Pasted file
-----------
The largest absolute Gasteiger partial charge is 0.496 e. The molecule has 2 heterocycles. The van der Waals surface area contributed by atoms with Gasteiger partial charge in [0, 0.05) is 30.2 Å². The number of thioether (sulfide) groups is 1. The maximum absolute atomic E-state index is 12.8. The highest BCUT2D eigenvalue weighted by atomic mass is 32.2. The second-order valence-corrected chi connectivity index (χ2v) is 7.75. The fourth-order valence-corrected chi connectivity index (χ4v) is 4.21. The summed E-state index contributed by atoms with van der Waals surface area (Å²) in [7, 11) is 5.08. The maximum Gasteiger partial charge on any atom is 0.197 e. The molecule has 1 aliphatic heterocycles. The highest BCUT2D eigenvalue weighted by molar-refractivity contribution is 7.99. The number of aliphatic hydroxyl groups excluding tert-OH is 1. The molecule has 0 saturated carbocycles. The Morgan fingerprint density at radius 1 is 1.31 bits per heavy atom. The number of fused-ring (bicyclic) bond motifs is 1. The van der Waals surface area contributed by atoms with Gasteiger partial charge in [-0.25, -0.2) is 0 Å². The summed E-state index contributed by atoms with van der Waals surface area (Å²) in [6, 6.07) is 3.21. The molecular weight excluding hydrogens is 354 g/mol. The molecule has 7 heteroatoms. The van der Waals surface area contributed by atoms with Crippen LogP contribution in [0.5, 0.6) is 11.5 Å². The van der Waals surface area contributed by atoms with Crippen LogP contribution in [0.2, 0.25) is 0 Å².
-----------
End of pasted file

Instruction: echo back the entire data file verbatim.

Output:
The largest absolute Gasteiger partial charge is 0.496 e. The molecule has 2 heterocycles. The van der Waals surface area contributed by atoms with Gasteiger partial charge in [0, 0.05) is 30.2 Å². The number of thioether (sulfide) groups is 1. The maximum absolute atomic E-state index is 12.8. The highest BCUT2D eigenvalue weighted by atomic mass is 32.2. The second-order valence-corrected chi connectivity index (χ2v) is 7.75. The fourth-order valence-corrected chi connectivity index (χ4v) is 4.21. The summed E-state index contributed by atoms with van der Waals surface area (Å²) in [7, 11) is 5.08. The maximum Gasteiger partial charge on any atom is 0.197 e. The molecule has 1 aliphatic heterocycles. The highest BCUT2D eigenvalue weighted by molar-refractivity contribution is 7.99. The number of aliphatic hydroxyl groups excluding tert-OH is 1. The molecule has 0 saturated carbocycles. The Morgan fingerprint density at radius 1 is 1.31 bits per heavy atom. The number of fused-ring (bicyclic) bond motifs is 1. The van der Waals surface area contributed by atoms with Gasteiger partial charge in [-0.25, -0.2) is 0 Å². The summed E-state index contributed by atoms with van der Waals surface area (Å²) in [6, 6.07) is 3.21. The molecular weight excluding hydrogens is 354 g/mol. The molecule has 7 heteroatoms. The van der Waals surface area contributed by atoms with Crippen LogP contribution in [0.5, 0.6) is 11.5 Å². The van der Waals surface area contributed by atoms with Crippen LogP contribution in [0.2, 0.25) is 0 Å².